LAVA AT FIRST SIGHT; Fraser Addecott Is Seduced by the Romantic Volcanic Greek Island of Santorini

The Mirror (London, England), December 29, 2012 | Go to article overview

LAVA AT FIRST SIGHT; Fraser Addecott Is Seduced by the Romantic Volcanic Greek Island of Santorini


Byline: Fraser Addecott

FIRST, a quick history lesson. It's the year 1650BC and on the island of Strongili, 120 miles off the Greek mainland in the Aegean Sea, the town of Akrotiri is one of the most advanced in the world.

This bustling metropolis is one of the Crete-based Minoan civilisation's most important outposts - a centre for trade from around the world.

Suddenly, there are ominous rumblings from deep underground and a plume of dark smoke rises skywards.

Being part of the most advanced civilisation in the world, the inhabitants aren't daft. They pack up, jump into their ships and get as far away as possible.

What followed was one of the most cataclysmic events in human history.

A huge super-volcanic eruption blew the island apart. As the central part of Strongili collapsed into the ocean, seawater rushed into the newly formed "caldera" creating a huge tsunami, which overwhelmed Crete and destroyed the Minoan civilisation.

What remains of Strongili is now known as the island of Santorini.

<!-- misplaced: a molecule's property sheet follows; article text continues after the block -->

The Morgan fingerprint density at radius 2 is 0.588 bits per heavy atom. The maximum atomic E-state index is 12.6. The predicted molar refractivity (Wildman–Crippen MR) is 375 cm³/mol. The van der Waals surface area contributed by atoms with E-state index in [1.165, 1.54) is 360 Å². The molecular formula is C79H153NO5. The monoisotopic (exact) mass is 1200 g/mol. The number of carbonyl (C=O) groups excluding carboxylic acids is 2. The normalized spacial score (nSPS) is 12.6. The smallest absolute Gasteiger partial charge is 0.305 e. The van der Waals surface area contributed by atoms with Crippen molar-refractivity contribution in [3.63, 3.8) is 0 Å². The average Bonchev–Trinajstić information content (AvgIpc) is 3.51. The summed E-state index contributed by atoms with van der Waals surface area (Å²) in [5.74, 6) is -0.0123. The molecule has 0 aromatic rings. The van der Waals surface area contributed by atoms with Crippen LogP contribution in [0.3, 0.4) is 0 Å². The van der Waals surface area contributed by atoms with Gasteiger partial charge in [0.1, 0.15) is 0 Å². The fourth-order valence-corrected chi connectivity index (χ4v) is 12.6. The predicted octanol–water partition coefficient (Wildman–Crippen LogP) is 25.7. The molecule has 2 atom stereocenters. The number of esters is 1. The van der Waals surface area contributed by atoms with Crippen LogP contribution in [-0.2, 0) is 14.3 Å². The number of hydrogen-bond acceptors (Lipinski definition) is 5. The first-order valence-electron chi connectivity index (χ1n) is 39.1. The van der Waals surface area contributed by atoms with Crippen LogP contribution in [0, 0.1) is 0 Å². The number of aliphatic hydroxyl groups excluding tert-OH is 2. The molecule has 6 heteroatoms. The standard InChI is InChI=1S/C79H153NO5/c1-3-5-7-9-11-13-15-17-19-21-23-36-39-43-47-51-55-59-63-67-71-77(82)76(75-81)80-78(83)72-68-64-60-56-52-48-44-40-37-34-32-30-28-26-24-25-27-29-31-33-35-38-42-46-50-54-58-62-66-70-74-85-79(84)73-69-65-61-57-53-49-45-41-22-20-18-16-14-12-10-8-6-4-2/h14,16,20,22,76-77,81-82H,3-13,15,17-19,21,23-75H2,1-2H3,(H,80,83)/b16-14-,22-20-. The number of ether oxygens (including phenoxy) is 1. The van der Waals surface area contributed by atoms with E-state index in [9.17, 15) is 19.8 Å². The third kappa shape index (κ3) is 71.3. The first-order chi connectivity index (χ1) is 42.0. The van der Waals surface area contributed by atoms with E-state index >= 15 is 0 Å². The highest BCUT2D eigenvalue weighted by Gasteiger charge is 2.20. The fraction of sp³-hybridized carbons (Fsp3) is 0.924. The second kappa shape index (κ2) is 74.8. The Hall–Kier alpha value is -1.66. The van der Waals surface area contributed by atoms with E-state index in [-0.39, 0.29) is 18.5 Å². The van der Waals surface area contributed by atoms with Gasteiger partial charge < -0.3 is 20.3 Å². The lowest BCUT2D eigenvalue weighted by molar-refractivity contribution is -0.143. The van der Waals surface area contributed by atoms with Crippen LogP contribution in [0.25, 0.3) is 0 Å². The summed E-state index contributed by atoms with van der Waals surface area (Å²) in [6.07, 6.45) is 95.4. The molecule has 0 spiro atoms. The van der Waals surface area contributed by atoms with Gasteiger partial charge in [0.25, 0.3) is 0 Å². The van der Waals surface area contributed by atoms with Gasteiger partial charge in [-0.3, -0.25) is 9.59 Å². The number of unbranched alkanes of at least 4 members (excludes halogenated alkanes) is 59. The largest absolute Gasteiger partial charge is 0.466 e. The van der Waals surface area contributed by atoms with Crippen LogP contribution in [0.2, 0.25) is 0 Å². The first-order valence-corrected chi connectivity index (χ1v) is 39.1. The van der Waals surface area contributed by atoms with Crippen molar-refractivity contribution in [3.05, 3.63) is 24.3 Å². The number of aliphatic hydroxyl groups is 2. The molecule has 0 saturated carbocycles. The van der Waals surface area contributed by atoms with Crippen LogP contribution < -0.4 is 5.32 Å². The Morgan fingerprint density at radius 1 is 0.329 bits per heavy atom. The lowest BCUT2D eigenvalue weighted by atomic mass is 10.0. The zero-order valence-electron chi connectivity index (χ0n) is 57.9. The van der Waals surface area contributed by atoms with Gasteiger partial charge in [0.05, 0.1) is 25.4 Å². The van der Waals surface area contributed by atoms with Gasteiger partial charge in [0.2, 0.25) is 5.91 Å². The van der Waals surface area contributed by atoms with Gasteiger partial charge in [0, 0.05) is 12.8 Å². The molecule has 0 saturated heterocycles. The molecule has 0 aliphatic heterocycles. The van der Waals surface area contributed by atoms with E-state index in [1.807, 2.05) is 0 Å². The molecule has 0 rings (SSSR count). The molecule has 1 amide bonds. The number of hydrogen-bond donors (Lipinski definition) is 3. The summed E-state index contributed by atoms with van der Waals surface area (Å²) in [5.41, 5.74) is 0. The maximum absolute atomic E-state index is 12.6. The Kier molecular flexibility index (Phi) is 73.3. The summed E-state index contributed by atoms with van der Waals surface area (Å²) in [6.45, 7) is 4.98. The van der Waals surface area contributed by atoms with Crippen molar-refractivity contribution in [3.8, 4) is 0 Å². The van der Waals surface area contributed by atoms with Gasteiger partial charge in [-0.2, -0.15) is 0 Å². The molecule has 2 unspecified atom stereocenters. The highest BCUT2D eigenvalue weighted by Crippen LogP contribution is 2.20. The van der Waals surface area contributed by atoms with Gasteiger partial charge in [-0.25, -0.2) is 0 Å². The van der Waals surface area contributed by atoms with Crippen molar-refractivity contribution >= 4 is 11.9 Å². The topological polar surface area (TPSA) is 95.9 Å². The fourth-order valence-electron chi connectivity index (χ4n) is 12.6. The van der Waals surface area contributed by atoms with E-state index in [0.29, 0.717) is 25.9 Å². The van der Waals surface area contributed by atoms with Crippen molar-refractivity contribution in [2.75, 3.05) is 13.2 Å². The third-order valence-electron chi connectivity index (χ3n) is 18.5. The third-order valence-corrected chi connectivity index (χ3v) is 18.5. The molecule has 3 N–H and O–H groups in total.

It is actually the horseshoe-shaped eastern rim of the crater of the ancient volcano and overlooks the sea-filled caldera to the west. It is known as the island of romance - perfect for me and my wife Esther.

We spent the first half of our visit to this ancient island on the east coast at the small town of Kamari.

Here you'll find a pebble beach overlooked by a long boulevard of shops and many excellent restaurants.

Our accommodation was at La Mer, a relatively new hotel located a short walk from the beach.

It's a small, chic establishment with rooms centred around two swimming pools, a restaurant and a bar. The place retains the feel of traditional Greek architecture, with white-painted walls and domed roofs.

Akrotiri, on the south-west tip, of the island, is the site of what was the main city 4,000 years ago.

It was discovered only in the late 1970s, hidden beneath many feet of volcanic rock. The remains give a very good idea of how advanced life was here, with two and threestorey houses, narrow streets - much like today - shops and even a sewer system.

Homes were decorated with fantastic wall frescoes, such as the now famous two boys boxing and fishermen carrying their catch.

The people of Akrotiri had time to gather up all their belongings - save for a single solid gold bull, discovered in a small trunk and clearly forgotten in the rush to escape. Sadly, if the people of Akrotiri fled to Crete, which is likely, they were all doomed anyway, as life on that island was devastated by the resulting tsunami. …

The rest of this article is only available to active members of Questia

Sign up now for a free, 1-day trial and receive full access to:

  • Questia's entire collection
  • Automatic bibliography creation